What people are saying - Write a review
We haven't found any reviews in the usual places.
began beggar birds born breath brown child comes course cried Crooked dark dead dear death door eyes face fair fancy fear felt folks gave give gone grave green grow half hand hang hard head hear heard heart hope horse Huggins hunt it's keep kind knew Lady learned leave legs light live look Lord master mind miss morning mother never night nose o'er once play poor rose round seem'd seemed seen short sight single soon sort soul sound stand stood Sunday sure sweet tail tell thee There's thing thou thought Till tongue took town tree turn Twas walk washing wish
Page 162 - Thou pretty opening rose ! (Go to your mother, child, and wipe your nose !) Balmy, and breathing music like the South, (He really brings my heart into my mouth !) Fresh as the morn, and brilliant as its star, — (I wish that window had an iron bar !) Bold as the hawk, yet gentle as the dove — (I'll tell you what, my love, I cannot write, unless he 's sent above !) A SERENADE ' LULLABY, oh, lullaby ! ' Thus I heard a father cry, 'Lullaby, oh, lullaby!
Page 56 - yoft've lost the feet Of legs in war's alarms, And now you cannot wear your shoes Upon your feats of arms ! " " O, false and fickle Nelly Gray ! I know why you refuse : — Though I've no feet — some other man Is standing in my shoes ! " I wish I ne'er had seen your face ; But, now, a long farewell ! For you will be my death : — alas ! You will not be my Nell...
Page 237 - It is the king's highway, that we are in, and in this way it is that thou hast placed the lions." — BUNYAS. I. WHAT ! shut the Gardens ! lock the latticed gate ! Refuse the shilling and the Fellow's ticket ! And hang a wooden notice up to state, " On Sundays no admittance at this wicket ! " The Birds, the Beasts, and all the Reptile race Denied to friends and visitors till Monday!
Page 55 - BEN BATTLE was a soldier bold, And used to war's alarms ; But a cannon-ball took off his legs, So he laid down his arms ! Now as they bore him off the field, Said he, " Let others shoot, For here I leave my second leg, And the Forty-second Foot...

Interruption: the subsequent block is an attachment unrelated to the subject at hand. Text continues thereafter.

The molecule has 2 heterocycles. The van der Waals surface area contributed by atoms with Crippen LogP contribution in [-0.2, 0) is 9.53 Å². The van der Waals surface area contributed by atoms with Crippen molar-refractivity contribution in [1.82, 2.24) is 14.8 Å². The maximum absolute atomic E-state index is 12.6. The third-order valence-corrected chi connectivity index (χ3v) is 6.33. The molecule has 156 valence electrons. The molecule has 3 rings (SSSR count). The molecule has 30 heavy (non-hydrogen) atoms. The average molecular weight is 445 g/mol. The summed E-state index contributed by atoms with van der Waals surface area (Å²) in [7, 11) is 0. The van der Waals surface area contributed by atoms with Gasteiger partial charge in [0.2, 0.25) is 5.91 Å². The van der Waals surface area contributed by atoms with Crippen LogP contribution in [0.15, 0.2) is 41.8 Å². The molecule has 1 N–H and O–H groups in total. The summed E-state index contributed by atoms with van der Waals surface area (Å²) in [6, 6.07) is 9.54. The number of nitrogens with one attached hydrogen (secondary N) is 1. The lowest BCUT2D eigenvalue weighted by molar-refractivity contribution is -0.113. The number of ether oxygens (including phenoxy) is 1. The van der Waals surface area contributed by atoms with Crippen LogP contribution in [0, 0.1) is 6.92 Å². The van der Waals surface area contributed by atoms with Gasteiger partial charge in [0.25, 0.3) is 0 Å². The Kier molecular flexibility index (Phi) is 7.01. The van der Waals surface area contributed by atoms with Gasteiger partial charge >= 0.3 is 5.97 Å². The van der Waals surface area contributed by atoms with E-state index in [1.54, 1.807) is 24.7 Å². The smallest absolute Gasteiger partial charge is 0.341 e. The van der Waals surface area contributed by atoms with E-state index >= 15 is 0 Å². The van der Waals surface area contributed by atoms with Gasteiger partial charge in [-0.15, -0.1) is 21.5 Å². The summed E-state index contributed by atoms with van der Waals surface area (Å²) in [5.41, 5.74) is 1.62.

Page 216 - Those joyous hours are past away ; And many a heart, that then was gay, Within the tomb now darkly dwells, And hears no more those evening bells. And so 'twill be when I am gone ; That tuneful peal will still ring on, While...
Page 218 - What heads for painters' easels ! Come here and kiss the infant, dears — (And give it p'rhaps the measles !) "Your charming boys I see are home From Reverend Mr. Russell's ; 'T\vas very kind to bring them both — (What boots for my new Brussels !) " What ! little Clara left at home ? Well now I call that shabby : I should have loved to kiss her so — (A flabby, dabby, babby !) "And Mr.
Page 20 - element,' but the word is over-worn. \Exit. Vio. This fellow is wise enough to play the fool ; And to do that well craves a kind of wit : He must observe their mood on whom he jests, The quality of persons, and the time, And, like the haggard, check at every feather That comes before his eye.
Page 171 - Scotland's isle, That bears the name o' Auld King Coil, Upon a bonie day in June, When wearing thro' the afternoon, Twa dogs, that were na thrang at hame, Forgather'd ance upon a time. The first I'll name, they ca'd him Caesar. Was keepit for his Honour's pleasure: His hair, his size, his mouth, his lugs, Shew'd he was nane o' Scotland's dogs; But whalpet some place far abroad, Whare sailors gang to fish for Cod.
Page 45 - Alas ! I was not born beneath The Virgin and the Scales, So I must curse my cruel stars, And walk about in Wales." Now Ben had sailed to many a place That's underneath the world ; But in two years the ship came home, And all her sails were furled.